To me, this is the value of visiting historical properties – enabling us to enter imaginatively into the deeply personal stories of those who lived centuries ago, and feeling not the things that separate us but the things we may have in common.

And You Will Be Like a Watered Garden…

Enjoying a shady 'small enclosed space' in a private Kenilworth garden open for the National Gardens Scheme 1 Sep 2013 (photo credit: Abigail Robinson)

Enjoying a shady ‘small enclosed space’ in a private Kenilworth garden open for the National Gardens Scheme 1 Sep 2013 (photo credit: Abigail Robinson)

A well-watered garden is a powerful image of creativity, abundance, fruitfulness.

When asked to describe or picture heaven, I often see it as a garden.

The Prophet Isaiah, wrote these words:  And the LORD will continually guide you, And satisfy your desire in scorched places, And give strength to your bones; And you will be like a watered garden, And like a spring of water whose waters do not fail.

Isaiah’s choice of a garden for his image here is perfect, as are many of the images he chose for his prophecies: an image which is profound and powerful.

A few months ago during a visit to Hidcote Manor Garden, one of the National Trust’s greatest gardens, we heard the Head Gardener say that because we’ve had a late spring this year, 2013, the plants, like people, benefit from “a good long kip” and so later on, when they flower, they will be more plentiful, more colourful and more abundant.

And so it has proved in three outstanding gardens I’ve recently visited: Upton House, near Banbury; the garden at the Shakespeare Birthplace Trust in Stratford-upon-Avon; and a private garden in Chase Lane, Kenilworth, Warwickshire, part of the Open Gardens event  run by the National Gardens Scheme.

flowers in Upton House Garden 23 Aug 2013 (photo credit Abigail Robinson)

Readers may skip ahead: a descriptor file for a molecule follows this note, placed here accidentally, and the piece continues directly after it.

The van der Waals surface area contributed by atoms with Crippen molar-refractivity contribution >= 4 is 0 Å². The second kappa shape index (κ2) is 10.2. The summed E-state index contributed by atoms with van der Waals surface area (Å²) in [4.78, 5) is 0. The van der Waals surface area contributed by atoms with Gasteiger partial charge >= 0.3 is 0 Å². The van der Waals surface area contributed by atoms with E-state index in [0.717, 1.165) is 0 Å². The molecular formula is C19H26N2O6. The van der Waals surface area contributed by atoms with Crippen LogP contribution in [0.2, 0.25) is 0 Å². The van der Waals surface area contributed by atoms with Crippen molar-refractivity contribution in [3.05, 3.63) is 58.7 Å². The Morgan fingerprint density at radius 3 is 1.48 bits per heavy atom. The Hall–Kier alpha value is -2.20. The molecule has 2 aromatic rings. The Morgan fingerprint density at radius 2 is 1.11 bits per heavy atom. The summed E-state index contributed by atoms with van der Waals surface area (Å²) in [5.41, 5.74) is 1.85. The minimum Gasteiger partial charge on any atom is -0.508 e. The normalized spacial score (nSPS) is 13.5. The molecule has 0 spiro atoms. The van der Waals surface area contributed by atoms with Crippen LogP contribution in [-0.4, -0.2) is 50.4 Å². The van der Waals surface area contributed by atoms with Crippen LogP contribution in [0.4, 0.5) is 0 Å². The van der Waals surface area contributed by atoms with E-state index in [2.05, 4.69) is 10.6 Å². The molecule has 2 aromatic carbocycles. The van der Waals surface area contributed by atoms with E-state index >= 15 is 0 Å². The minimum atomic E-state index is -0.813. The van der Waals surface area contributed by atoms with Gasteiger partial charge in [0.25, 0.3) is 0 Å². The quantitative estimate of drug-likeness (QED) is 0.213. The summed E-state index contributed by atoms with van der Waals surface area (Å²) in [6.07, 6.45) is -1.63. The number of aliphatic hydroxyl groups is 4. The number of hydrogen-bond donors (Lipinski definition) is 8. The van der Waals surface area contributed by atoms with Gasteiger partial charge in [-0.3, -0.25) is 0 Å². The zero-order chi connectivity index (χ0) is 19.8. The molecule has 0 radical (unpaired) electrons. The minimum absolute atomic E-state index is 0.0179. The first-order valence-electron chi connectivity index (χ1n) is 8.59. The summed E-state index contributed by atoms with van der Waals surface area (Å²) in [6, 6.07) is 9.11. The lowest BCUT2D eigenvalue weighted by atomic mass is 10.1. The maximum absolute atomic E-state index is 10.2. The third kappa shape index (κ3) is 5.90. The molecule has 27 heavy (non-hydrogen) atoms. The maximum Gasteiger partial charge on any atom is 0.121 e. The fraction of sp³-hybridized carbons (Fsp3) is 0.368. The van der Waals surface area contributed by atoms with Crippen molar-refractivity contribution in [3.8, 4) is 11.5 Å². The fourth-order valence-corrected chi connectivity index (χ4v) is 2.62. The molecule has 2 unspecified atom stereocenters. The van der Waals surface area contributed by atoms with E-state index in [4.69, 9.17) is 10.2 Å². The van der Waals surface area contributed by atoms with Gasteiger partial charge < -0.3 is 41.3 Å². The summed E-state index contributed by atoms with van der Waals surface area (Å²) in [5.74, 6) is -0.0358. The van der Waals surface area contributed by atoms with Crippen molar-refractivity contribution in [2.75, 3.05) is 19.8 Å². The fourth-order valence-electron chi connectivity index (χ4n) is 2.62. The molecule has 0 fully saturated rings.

flowers in Upton House Garden 23 Aug 2013 (photo credit Abigail Robinson)

As I spend time wandering around these gardens I reflect upon what engages me most in gardens I love:

* a series of small enclosed spaces which are like outdoor rooms – little ‘dens’ where you may sit and contemplate or dream or write or do anything else creative, which are shady, secret, beautiful, tranquil, hidden;

Spending time in the garden - contemplating, dreaming, in a little 'den' (photo credit: Abigail Robinson)

Spending time in the garden – contemplating, dreaming, in a little ‘den’ (photo credit: Abigail Robinson)

*  a number of vistas and points from which you may glimpse things either near or distant which may intrigue or surprise;

* in a grand garden with a stunning planting scheme, I’m most enchanted by combinations of depth & colour & shape which evoke different emotions in the beholder; low misty feathery plants in front, then the tall bold gold shapes behind, and finally the purple spiky angular plants at the back: a profusion of different contrasting and complementary shapes and textures.

This is what I saw in the gardens at Upton House when I visited on Friday 23 August 2013.

A predominance of pink and gold with occasional glimmers of white, lilac, purple, burgundy.